Monitor Evaluator culture
“We’re good at analysing and devising strategies, but sometimes we find ourselves debating things beyond the point of usefulness. We tend to get the important decisions right, but progress happens really slowly.”
Shapers are best placed to break the Monitor Evaluator tendency towards ‘paralysis by analysis’ by pushing for action, but simply throwing a Shaper headlong into a Monitor Evaluator culture is likely to make both parties dig their heels in. Co-ordinators and Implementers can be usefully deployed to provide organisation for people and task respectively.
“Everyone gets on and there’s a really caring atmosphere, but sometimes things coast along without enough getting done. Problems simmer under the surface but no one wants to rock the boat.”
When Teamworker behaviours are prevalent, Shapers can provide direction and impetus, but they might prove too forceful for their environment. Co-ordinators can mediate this effect, whilst Implementers’ focus on productivity and company loyalty might help put paid to an overly social culture.
“Everything runs like a well-oiled machine. We have processes in place to help us work efficiently, but we forget to lift our heads up. We get stuck in a rut, but any suggestions for change are generally met with resistance.”
Plants and Shapers are well-placed to promote change through creativity and innovation, so long as new ideas are given a chance by the Implementers in situ. Resource Investigators can offer leads on what others might be doing differently.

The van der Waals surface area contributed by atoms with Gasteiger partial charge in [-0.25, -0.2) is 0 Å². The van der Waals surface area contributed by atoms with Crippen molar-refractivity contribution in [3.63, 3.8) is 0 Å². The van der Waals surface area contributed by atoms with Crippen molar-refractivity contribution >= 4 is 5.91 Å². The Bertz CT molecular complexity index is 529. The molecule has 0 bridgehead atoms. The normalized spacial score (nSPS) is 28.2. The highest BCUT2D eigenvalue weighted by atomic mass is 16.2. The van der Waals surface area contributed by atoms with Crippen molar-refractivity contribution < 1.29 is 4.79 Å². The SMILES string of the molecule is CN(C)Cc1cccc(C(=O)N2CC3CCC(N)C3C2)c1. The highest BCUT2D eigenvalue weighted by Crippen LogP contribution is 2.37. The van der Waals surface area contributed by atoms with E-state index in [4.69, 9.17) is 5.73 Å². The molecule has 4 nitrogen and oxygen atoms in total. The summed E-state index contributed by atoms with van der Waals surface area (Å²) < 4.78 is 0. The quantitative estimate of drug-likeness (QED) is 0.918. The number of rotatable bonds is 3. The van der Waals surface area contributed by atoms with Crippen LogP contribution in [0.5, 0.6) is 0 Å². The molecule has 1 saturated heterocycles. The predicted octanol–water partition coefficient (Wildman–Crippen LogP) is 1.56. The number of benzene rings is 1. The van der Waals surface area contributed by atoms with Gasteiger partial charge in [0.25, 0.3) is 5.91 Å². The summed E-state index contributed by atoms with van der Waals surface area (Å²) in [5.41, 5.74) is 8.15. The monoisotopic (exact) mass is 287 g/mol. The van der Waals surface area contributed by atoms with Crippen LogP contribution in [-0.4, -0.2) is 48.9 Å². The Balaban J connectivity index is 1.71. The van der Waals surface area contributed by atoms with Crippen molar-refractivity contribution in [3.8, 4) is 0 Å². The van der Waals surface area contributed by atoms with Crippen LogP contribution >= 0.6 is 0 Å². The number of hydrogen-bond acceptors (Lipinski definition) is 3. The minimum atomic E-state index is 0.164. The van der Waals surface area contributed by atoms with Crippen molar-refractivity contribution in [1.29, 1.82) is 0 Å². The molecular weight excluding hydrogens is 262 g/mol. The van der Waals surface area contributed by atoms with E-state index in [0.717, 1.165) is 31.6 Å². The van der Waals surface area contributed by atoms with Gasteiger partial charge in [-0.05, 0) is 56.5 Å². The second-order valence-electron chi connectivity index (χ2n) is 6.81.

Completer Finisher culture
“We’re known for quality control – we take pride in getting the details right and don’t tend to let mistakes slip through the net. But there’s a lot of anxiety around. People tend to work late, but they’re still struggling to meet deadlines and cracking under the pressure.”
Shapers and Co-ordinators in combination might be best suited to rebalance an anxiety-ridden Completer Finisher culture. Shapers can ensure that deadlines are not neglected in the pursuit of perfection, whilst Co-ordinators can delegate and distribute workload most effectively.
“We’re renowned for being experts at the cutting edge of our field, but perhaps we don’t know what we don’t know. We’re too inward-looking and we miss out on opportunities because other considerations pass us by.”
A Specialist culture needs Co-ordinators to keep an eye on the bigger picture and Resource Investigators to avoid insular tendencies, by providing a link to the world beyond the group’s special focus.
Redressing the Team Role balance
It isn’t easy to change organizational culture, but recognizing the predominant behaviours – and how they might have arisen – is a good start. From there, you can assess what’s needed to restore Team Role balance and ensure that crucial contributions aren’t being missed.
The first step is to complete Belbin Individual Reports with your team, helping each individual to understand where they contribute. Next, Belbin Team Reports collate the data, offering leads as to broader Team Role trends, assessing how different individuals contribute to the team, and identifying where they might be operating in isolation.
Do you recognise any of the above patterns in the organisations you’ve worked for, or with? How did you work towards restoring behavioural diversity?
Written by the Belbin Team and Victoria Bird